Our Supreme Court has addressed the question of whether parties may select the forum for an action by way of a contract provision:
The regulation of venue is a matter within the discretion of the Legislature. ... To permit parties to a contract to enforce a stipulation which purports definitely to fix the forum long before there is a cause of action would be to nullify the law and to substitute the will of the parties in its stead.
*213 Gaither v. Charlotte Motor Car Co., 182 N.C. 498, 499, 109 S.E. 362, 363 (1921). In this case, the contract provision specifying an exclusive forum was of no effect. Defendant has failed to show any other reason to support its contention that Wake County was the improper venue for this action, and the trial court’s order is affirmed.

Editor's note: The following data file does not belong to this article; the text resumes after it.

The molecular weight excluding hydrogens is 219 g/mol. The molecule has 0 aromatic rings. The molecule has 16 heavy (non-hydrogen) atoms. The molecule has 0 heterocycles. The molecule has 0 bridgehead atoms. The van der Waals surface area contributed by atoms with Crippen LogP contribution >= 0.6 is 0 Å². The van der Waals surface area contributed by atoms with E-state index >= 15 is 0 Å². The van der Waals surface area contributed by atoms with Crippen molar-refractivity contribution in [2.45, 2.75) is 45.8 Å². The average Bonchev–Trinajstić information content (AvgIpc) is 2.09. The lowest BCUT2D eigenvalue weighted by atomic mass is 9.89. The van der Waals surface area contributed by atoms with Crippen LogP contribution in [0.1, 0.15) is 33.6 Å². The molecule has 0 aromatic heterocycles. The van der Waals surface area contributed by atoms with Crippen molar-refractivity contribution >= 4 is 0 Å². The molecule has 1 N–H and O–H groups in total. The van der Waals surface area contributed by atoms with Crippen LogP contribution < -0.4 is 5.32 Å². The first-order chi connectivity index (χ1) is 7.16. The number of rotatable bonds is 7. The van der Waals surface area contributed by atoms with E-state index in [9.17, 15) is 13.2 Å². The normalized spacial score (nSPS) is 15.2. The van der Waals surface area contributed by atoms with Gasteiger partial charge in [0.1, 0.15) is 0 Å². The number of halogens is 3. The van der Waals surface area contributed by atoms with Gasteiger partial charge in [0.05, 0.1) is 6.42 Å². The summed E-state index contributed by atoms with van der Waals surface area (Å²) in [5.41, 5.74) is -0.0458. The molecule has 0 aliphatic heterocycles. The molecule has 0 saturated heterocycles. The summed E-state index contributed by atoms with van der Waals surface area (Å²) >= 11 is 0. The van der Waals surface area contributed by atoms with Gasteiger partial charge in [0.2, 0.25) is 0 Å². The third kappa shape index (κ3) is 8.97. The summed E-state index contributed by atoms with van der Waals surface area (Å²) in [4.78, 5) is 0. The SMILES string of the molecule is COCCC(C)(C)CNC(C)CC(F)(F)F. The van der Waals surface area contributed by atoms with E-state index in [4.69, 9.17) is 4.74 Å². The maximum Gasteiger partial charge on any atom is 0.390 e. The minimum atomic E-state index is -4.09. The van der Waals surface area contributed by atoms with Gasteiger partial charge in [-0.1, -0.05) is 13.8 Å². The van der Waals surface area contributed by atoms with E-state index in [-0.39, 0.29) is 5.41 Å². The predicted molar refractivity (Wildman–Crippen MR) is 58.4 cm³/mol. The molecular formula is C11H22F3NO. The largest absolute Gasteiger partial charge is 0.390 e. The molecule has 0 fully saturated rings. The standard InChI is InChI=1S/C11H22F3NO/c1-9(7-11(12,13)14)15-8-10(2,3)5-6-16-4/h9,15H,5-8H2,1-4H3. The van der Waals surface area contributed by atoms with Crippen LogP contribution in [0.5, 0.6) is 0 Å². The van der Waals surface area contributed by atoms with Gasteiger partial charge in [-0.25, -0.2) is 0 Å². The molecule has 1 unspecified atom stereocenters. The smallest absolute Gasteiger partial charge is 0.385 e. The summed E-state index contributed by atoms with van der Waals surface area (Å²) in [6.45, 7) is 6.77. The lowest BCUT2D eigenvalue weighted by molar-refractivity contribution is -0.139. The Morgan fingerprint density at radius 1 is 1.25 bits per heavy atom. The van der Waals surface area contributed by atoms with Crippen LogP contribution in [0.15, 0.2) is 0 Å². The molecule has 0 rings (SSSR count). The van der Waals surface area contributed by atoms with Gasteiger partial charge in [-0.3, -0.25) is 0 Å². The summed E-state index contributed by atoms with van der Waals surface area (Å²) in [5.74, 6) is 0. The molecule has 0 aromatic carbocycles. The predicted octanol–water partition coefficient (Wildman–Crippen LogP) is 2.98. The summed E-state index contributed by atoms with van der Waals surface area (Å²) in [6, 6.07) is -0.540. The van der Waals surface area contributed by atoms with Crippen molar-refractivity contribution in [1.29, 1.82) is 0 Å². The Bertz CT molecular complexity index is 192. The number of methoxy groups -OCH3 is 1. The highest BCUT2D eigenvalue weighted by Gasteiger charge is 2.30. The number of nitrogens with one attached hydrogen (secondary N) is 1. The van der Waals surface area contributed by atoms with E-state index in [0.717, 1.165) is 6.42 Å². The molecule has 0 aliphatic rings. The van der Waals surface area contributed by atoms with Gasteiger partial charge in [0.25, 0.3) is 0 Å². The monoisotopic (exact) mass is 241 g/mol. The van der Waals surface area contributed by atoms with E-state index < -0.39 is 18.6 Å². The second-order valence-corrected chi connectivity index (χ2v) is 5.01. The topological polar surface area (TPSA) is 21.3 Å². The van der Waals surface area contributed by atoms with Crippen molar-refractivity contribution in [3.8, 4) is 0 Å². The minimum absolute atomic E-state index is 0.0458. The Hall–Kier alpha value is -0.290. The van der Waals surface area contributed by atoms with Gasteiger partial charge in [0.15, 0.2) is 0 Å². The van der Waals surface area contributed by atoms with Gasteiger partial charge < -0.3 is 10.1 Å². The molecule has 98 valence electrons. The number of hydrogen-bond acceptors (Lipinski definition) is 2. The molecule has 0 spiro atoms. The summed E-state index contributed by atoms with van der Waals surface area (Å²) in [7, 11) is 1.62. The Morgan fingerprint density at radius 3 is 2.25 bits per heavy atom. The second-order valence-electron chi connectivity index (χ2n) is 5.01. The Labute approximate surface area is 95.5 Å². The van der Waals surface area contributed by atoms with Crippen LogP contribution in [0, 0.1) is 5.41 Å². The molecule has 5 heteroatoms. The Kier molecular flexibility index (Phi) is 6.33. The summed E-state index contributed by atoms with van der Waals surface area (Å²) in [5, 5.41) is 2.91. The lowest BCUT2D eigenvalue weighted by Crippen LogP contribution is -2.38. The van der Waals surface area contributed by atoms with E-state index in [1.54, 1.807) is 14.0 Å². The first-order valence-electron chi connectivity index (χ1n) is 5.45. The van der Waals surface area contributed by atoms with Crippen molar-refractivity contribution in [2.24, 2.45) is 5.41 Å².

We have reviewed the authority cited by defendant, but find none to be controlling. The United States Supreme Court held that a forum-selection clause should be specifically enforced unless the resisting party could clearly show that enforcement would be unreasonable and unjust or that the clause was invalid for fraud or overreaching. The Bremen v. Zapata Off-Shore Co., 407 U.S. 1, 32 L. Ed. 2d 513, 92 S.Ct. 1907 (1972). The Court, however, clearly limited the holding to all federal district courts sitting in admiralty. In Stewart Organization, Inc. v. Ricoh Corp., 487 U.S. 22, 101 L. Ed. 2d 22, 108 S.Ct. 2239 (1988), the Court held that, in diversity actions, 28 U.S.C. § 1404 governs the federal court’s decision whether to “give effect to a contractual forum selection clause and transfer the action to [the] venue provided.” Id. Later, the Supreme Court held that the denial of a motion to dismiss based upon a contractual forum selection clause was interlocutory in nature, pursuant to 28 U.S.C. § 1291, and was not immediately appealable. Lauro Lines v. Chasser, 490 U.S. 495, 104 L. Ed. 2d 548, 109 S.Ct. 1976 (1989). Though “not perfectly secured by appeal after final judgment,” id. at 501, 104 L. Ed. 2d at 555, the Court indicated that the trial court’s failure to enforce the forum selection provision is “adequately vindicable at that stage.” Id.